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Bezos Bans WaPo Reporters From Social Media Attacks On Advertisers, Customers

There's free-speech and there's Bezos-approved free-speech...

It seems the message is beginning to sink in that the constant liberal media attacks on Trump, 'the right', Russia, and anyone daring to not denigrate any of these - is not welcome among most Americans... (as WSJ noted this week)...

Skepticism toward the media is most often associated with conservatives in Middle America, some of whom eat something other than artisanal sandwiches.

 

But this week brings more evidence that investors worldwide have become very reluctant to buy what many established news organizations are selling.

 

How else to explain the collective shrug of the shoulders in financial markets to the latest breathless media reports about alleged collusion between the 2016 Trump campaign and Russia?

Because Jeff Bezos, owner of The Washington Post, has instituted a new policy with regard employees' social media behavior...

A new social-media policy at the Washington Post prohibits conduct on social media that “adversely affects The Post’s customers, advertisers, subscribers, vendors, suppliers or partners.”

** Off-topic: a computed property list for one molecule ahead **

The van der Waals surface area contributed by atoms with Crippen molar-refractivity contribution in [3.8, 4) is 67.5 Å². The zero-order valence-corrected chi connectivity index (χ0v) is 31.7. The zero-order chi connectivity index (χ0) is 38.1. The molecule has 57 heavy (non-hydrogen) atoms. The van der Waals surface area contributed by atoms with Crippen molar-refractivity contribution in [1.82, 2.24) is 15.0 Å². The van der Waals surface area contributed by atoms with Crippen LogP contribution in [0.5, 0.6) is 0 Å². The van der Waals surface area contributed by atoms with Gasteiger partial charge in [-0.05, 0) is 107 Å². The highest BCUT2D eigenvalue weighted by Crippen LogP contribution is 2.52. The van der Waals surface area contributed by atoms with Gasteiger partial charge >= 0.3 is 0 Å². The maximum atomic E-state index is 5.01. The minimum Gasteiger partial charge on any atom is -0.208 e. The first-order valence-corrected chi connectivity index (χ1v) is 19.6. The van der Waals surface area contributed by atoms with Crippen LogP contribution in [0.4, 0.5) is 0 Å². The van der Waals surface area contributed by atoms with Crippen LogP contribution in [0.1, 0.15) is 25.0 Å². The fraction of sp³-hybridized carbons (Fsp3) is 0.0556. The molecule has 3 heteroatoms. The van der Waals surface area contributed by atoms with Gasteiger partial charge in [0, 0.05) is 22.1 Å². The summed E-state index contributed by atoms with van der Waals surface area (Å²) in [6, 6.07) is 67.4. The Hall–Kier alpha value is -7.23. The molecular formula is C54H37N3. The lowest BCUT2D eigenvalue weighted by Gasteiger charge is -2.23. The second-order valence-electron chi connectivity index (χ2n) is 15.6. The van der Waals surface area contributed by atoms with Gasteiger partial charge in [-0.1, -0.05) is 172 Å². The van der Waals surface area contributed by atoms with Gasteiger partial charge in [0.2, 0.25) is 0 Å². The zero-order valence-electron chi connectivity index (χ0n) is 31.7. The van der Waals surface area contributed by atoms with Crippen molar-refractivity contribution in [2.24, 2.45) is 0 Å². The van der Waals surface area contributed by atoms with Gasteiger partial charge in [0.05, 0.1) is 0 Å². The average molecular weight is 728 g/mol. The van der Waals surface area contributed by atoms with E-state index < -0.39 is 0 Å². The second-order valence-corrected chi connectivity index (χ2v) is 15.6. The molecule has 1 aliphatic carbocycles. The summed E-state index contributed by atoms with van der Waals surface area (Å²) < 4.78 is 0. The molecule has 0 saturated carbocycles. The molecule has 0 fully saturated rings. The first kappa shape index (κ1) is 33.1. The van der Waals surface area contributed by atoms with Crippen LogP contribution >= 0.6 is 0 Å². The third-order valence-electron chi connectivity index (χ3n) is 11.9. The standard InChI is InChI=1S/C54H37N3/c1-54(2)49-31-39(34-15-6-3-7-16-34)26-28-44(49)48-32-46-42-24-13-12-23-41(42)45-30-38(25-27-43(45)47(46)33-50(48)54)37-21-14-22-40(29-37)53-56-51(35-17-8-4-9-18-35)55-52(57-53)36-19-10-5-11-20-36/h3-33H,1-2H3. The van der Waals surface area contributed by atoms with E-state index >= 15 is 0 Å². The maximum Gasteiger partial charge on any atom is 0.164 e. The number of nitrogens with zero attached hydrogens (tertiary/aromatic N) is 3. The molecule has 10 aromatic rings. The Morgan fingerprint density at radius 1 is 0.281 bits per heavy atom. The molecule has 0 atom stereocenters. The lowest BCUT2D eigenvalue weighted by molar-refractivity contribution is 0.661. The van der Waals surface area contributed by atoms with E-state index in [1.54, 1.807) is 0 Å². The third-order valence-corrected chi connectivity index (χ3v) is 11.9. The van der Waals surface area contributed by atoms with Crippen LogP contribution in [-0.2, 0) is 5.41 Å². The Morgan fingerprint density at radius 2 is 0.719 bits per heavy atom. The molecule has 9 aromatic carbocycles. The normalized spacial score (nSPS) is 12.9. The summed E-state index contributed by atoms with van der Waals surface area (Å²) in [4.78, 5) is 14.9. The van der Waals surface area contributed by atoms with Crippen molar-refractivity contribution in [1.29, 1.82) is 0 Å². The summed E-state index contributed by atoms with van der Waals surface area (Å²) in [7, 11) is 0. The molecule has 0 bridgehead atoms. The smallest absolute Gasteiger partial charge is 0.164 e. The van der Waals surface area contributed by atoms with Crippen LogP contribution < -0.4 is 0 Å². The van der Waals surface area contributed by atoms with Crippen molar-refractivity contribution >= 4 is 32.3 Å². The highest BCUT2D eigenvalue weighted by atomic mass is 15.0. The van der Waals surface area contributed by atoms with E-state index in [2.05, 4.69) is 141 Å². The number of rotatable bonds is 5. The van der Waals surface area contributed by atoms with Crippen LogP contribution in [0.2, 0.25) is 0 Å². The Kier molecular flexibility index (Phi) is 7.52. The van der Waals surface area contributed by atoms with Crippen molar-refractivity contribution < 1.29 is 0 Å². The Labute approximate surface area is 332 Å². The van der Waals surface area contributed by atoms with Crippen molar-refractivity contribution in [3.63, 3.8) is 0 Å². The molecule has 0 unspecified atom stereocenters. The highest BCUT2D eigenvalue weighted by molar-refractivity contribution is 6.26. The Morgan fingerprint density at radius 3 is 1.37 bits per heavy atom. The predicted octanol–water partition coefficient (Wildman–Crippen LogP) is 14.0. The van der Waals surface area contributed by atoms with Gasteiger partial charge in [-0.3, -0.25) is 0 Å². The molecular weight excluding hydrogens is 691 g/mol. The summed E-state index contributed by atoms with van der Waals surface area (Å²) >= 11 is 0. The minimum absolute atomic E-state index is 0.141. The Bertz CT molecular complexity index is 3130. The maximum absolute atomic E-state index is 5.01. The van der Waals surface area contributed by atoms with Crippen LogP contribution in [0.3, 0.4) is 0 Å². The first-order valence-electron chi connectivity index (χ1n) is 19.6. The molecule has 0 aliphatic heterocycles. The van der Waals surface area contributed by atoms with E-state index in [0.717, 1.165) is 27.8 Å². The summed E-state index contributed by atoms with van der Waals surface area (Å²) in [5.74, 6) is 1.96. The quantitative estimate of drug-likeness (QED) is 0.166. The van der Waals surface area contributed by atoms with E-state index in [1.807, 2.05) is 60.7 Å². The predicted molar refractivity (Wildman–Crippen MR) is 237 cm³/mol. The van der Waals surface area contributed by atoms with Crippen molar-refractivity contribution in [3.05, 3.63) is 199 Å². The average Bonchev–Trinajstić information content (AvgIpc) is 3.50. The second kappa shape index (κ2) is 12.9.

In such cases, Post management reserves the right to take disciplinary action “up to and including termination of employment.”

As The Wall Street Journal reports, Mr. Bezos has introduced many innovations since taking over the principal newspaper of the nation’s capital, but he should rethink this one. His paper’s new social-media policy specifically lists the following among the types of communications which are now prohibited:

Disparaging the products and services of The Post’s advertisers, subscribers, competitors, business partners or vendors.

So the Post is encouraging at least minimally respectful treatment of some companies, but businesses that neither cooperate nor compete with the Post are fair game? This type of double standard is incompatible with the healthy practice of journalism.

The Post says that this new policy, which took effect on May 1 of this year, is the first formal social-media policy directed at the whole company and is meant to build on a newsroom policy from 2011. But back then, the pre-Bezos newsroom editors were not telling anyone to lay off business partners.

To say the least, it would not be easy to do journalism if reporters were barred from doing anything that adversely affects anyone with whom a news organization does business. And social media comprises increasingly important journalistic platforms, especially for the Post.

However, it seems that revenues trump freedom of speech in a Bezos world? But we thought Trump was the 'fascist'?